Few solutions for combined multimicrophone AFC and NR have been reported in the literature [14, 15]. Similarly to combined acoustic echo cancelation (AEC) and NR, combined AFC and NR can be tackled with integrated and cascade approaches. An integrated approach combines the AFC and NR tasks in a single optimization criterion [14, 15]. A cascade approach consists of an AFC stage and a NR stage which can be combined in two ways, i.e., a multichannel AFC stage followed by a multichannel NR stage, or a singlechannel AFC stage preceded by a multichannel NR stage. The order of the stages has performance implications on the combined system [14, 15].
Existing solutions to combined AFC and NR mainly cover singlemicrophone scenarios [16] and hearing aid applications [5, 14]. In [16], the predictionerror method (PEM)based adaptive filtering with row operations (PEM) algorithm [17] is used in combination with an NR stage based on a minimum mean squared error shorttime logspectral amplitude (MMSELSA) estimation, for a singlemicrophone scenario. In [14] and [15], multiple schemes are presented for combined AFC and NR using a generalized sidelobe canceler (GSC) for the NR stage and a PEMbased AFC stage. In [18], active feedback suppression for one microphone in a hearing aid is proposed using multiple loudspeakers, without considering the presence of noise in the microphone signal. A realtime implementation of a combined NR and feedback suppression method using spectral subtraction in a smartphonebased hearing aid is presented in [19]. In [20], the authors presented integrated and cascade approaches for combined AEC and NR in the context of wireless acoustic sensor and actuator networks. The algorithms in [20] did not consider the presence of a closedloop system, therefore they are not appropriate solutions for combined multimicrophone AFC and NR.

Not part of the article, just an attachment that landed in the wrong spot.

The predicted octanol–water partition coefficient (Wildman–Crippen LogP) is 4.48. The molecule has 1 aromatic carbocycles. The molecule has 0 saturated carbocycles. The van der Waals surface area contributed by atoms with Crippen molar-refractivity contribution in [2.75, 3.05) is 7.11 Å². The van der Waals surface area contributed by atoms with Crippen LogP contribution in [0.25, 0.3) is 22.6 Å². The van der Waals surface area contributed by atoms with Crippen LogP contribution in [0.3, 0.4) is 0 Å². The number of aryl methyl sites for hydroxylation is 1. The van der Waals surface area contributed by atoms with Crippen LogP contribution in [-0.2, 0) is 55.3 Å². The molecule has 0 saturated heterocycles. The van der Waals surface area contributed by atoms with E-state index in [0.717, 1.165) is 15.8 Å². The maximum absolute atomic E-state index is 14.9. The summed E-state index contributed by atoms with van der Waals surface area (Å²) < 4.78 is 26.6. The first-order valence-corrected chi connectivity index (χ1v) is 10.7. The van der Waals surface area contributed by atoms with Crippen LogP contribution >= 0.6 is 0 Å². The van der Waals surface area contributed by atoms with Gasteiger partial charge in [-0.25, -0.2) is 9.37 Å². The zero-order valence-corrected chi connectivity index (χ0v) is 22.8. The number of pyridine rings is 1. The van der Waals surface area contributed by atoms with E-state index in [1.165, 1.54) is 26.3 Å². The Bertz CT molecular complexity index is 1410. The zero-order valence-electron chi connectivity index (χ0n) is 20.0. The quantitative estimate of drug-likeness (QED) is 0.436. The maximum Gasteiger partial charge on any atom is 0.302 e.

In [21], the authors presented two cascade algorithms for combined multimicrophone AFC and NR for speech applications using a PEMbased AFC algorithm and MWF. The aim of these cascade algorithms is to estimate a desired speech signal without the feedback and noise components, as observed at a chosen reference microphone. A scenario with M microphones and one loudspeaker is considered, without loss of generality. The first algorithm in [21] is the baseline algorithm, namely the cascade Mchannel rank1 MWF and PEMAFC, where a NR stage is performed first using a rank1 MWF followed by a singlechannel AFC stage using the PEMbased AFC algorithm. It is shown by means of simulations that this algorithm does not improve the added stable gain (ASG) in the closedloop system. The second algorithm is the cascade \((M+1)\)channel rank2 MWF and PEMAFC where again a NR stage is applied first followed by a singlechannel AFC stage. The novelty of this algorithm is to consider an (\(M+1\))channel data model in the MWF formulation (i.e., by including the loudspeaker signal) with two different desired signals, i.e., the speech component in the reference microphone signal and in the loudspeaker signal, both defined by the speech source signal but not equal to each other [12]. The two desired signal estimates are later used in a singlechannel PEMbased AFC stage [7, 22]. Although in cascade algorithms where NR is performed first and then AFC, the estimation of the feedback path is usually affected by the NR stage, it is shown in [21] that by performing a rank2 approximation of the speech correlation matrix this issue can be avoided and the feedback path can be correctly estimated.